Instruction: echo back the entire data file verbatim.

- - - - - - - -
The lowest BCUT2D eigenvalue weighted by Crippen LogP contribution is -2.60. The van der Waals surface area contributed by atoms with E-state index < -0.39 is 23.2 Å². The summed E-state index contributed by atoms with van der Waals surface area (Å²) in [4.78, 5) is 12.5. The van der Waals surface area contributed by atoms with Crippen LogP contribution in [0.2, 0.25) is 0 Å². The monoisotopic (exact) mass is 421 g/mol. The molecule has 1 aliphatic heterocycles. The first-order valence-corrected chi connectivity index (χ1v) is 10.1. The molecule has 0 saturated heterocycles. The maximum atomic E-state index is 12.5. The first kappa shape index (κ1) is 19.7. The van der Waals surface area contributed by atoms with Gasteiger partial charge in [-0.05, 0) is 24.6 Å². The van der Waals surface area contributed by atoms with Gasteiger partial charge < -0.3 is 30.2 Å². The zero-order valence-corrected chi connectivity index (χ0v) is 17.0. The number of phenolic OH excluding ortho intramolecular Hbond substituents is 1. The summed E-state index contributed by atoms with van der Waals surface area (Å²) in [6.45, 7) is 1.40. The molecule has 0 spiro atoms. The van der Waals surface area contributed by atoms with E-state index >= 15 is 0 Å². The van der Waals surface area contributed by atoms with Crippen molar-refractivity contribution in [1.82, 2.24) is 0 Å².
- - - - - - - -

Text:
The lowest BCUT2D eigenvalue weighted by Crippen LogP contribution is -2.60. The van der Waals surface area contributed by atoms with E-state index < -0.39 is 23.2 Å². The summed E-state index contributed by atoms with van der Waals surface area (Å²) in [4.78, 5) is 12.5. The van der Waals surface area contributed by atoms with Crippen LogP contribution in [0.2, 0.25) is 0 Å². The monoisotopic (exact) mass is 421 g/mol. The molecule has 1 aliphatic heterocycles. The first-order valence-corrected chi connectivity index (χ1v) is 10.1. The molecule has 0 saturated heterocycles. The maximum atomic E-state index is 12.5. The first kappa shape index (κ1) is 19.7. The van der Waals surface area contributed by atoms with Gasteiger partial charge in [-0.05, 0) is 24.6 Å². The van der Waals surface area contributed by atoms with Gasteiger partial charge < -0.3 is 30.2 Å². The zero-order valence-corrected chi connectivity index (χ0v) is 17.0. The number of phenolic OH excluding ortho intramolecular Hbond substituents is 1. The summed E-state index contributed by atoms with van der Waals surface area (Å²) in [6.45, 7) is 1.40. The molecule has 0 spiro atoms. The van der Waals surface area contributed by atoms with E-state index >= 15 is 0 Å². The van der Waals surface area contributed by atoms with Crippen molar-refractivity contribution in [1.82, 2.24) is 0 Å².